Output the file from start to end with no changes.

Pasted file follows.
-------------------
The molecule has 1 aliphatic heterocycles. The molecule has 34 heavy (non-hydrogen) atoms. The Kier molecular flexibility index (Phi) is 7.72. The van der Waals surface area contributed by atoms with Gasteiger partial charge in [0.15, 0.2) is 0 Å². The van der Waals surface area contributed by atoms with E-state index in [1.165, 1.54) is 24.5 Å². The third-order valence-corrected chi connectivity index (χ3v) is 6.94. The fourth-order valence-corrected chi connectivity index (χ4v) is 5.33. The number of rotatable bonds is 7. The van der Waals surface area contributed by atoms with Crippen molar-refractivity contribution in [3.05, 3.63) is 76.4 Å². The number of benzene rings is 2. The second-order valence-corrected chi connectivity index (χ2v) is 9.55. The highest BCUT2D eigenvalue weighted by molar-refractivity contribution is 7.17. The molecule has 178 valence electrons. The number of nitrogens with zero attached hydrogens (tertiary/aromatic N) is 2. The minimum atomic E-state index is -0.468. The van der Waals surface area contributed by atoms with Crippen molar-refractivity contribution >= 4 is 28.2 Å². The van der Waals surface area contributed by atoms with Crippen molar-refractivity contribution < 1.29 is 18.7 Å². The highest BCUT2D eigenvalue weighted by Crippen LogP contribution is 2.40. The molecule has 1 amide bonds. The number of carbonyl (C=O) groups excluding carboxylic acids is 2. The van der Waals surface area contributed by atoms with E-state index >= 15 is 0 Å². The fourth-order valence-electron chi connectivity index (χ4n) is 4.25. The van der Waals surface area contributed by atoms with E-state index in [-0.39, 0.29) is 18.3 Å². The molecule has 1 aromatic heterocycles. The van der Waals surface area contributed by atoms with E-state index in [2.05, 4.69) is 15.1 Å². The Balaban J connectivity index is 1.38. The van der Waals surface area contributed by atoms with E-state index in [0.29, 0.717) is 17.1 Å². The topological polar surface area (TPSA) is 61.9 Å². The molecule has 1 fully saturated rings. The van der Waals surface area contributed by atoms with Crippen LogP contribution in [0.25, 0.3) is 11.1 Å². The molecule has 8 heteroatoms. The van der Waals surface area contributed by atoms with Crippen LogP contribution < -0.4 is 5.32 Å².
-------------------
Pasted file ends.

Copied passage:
The molecule has 1 aliphatic heterocycles. The molecule has 34 heavy (non-hydrogen) atoms. The Kier molecular flexibility index (Phi) is 7.72. The van der Waals surface area contributed by atoms with Gasteiger partial charge in [0.15, 0.2) is 0 Å². The van der Waals surface area contributed by atoms with E-state index in [1.165, 1.54) is 24.5 Å². The third-order valence-corrected chi connectivity index (χ3v) is 6.94. The fourth-order valence-corrected chi connectivity index (χ4v) is 5.33. The number of rotatable bonds is 7. The van der Waals surface area contributed by atoms with Crippen molar-refractivity contribution in [3.05, 3.63) is 76.4 Å². The number of benzene rings is 2. The second-order valence-corrected chi connectivity index (χ2v) is 9.55. The highest BCUT2D eigenvalue weighted by molar-refractivity contribution is 7.17. The molecule has 178 valence electrons. The number of nitrogens with zero attached hydrogens (tertiary/aromatic N) is 2. The minimum atomic E-state index is -0.468. The van der Waals surface area contributed by atoms with Crippen molar-refractivity contribution >= 4 is 28.2 Å². The van der Waals surface area contributed by atoms with Crippen molar-refractivity contribution < 1.29 is 18.7 Å². The highest BCUT2D eigenvalue weighted by Crippen LogP contribution is 2.40. The molecule has 1 amide bonds. The number of carbonyl (C=O) groups excluding carboxylic acids is 2. The van der Waals surface area contributed by atoms with E-state index >= 15 is 0 Å². The fourth-order valence-electron chi connectivity index (χ4n) is 4.25. The van der Waals surface area contributed by atoms with E-state index in [-0.39, 0.29) is 18.3 Å². The molecule has 1 aromatic heterocycles. The van der Waals surface area contributed by atoms with E-state index in [2.05, 4.69) is 15.1 Å². The Balaban J connectivity index is 1.38. The van der Waals surface area contributed by atoms with E-state index in [0.29, 0.717) is 17.1 Å². The topological polar surface area (TPSA) is 61.9 Å². The molecule has 1 fully saturated rings. The van der Waals surface area contributed by atoms with Crippen LogP contribution in [0.25, 0.3) is 11.1 Å². The molecule has 8 heteroatoms. The van der Waals surface area contributed by atoms with Crippen LogP contribution < -0.4 is 5.32 Å².